The vitreous moves around with eye movements and can therefore tug and pull on the new leaky vessels. The vessels can either break and bleed (obstructing vision) or hold on for dear life and rip part of the retina off (retinal detachment). Either of which result is not good.

What’s more alarming is that talc retinopathy often is asymptomatic until serious damage has occurred as it is a painless, progressive form of vision loss.

This is not to say that talc retinopathy occurs with all lip injections—it’s actually a more rare finding. However, it does occur.

If you have had a lip filler or injection with talc powder, it is important to inform your eye doctor so they can monitor your retinal health and intervene if a problem does arise.

If you ever have an increase in flashes, floaters, or a “veil” or “curtain” over your vision, call your eye doctor immediately as these can be signs of a serious retinal problem.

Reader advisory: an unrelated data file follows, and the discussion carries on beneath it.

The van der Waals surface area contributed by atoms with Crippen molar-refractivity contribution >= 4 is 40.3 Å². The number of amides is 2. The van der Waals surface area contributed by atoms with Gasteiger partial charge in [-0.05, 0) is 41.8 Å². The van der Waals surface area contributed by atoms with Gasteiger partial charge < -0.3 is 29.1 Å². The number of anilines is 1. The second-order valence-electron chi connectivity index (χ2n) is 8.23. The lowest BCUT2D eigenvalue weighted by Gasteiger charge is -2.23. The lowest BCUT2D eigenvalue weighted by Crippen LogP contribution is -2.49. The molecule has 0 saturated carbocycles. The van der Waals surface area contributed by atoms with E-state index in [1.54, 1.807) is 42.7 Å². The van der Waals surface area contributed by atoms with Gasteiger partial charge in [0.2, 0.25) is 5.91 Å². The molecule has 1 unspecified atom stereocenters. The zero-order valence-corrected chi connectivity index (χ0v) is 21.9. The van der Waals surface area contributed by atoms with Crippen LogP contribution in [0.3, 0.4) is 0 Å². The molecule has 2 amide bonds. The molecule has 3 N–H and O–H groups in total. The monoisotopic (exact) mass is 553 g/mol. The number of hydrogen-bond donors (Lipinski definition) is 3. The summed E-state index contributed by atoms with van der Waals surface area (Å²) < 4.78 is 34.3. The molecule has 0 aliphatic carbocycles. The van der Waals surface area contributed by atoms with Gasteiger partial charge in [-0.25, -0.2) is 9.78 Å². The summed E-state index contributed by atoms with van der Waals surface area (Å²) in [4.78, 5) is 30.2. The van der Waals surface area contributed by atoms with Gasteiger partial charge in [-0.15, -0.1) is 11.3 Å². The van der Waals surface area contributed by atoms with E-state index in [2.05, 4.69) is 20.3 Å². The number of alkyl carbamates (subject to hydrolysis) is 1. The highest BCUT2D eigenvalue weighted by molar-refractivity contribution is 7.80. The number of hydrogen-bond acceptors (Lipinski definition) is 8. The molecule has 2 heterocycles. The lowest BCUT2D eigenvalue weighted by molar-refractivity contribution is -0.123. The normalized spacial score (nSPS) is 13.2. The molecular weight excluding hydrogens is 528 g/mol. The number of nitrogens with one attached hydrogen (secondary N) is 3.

Eye Makeup - Eyelash Extensions and False Eyelash Wear

Eyelash extensions are becoming increasingly popular in today’s fashion trends. However they also can cause several different eye problems if they are not maintained properly.

Eyelashes are a major part of your eyes’ natural protection system. They prevent debris and bacteria from reaching your actual eyeball, preventing harm and infection.

The more lashes you have, the thicker your lashes are, and the longer your lashes are, all contribute to increased collection of debris.

This can be both a good and bad thing. If you do not clean your lashes regularly, the debris and bacteria can build up and enter the eye resulting in an infection called blepharitis.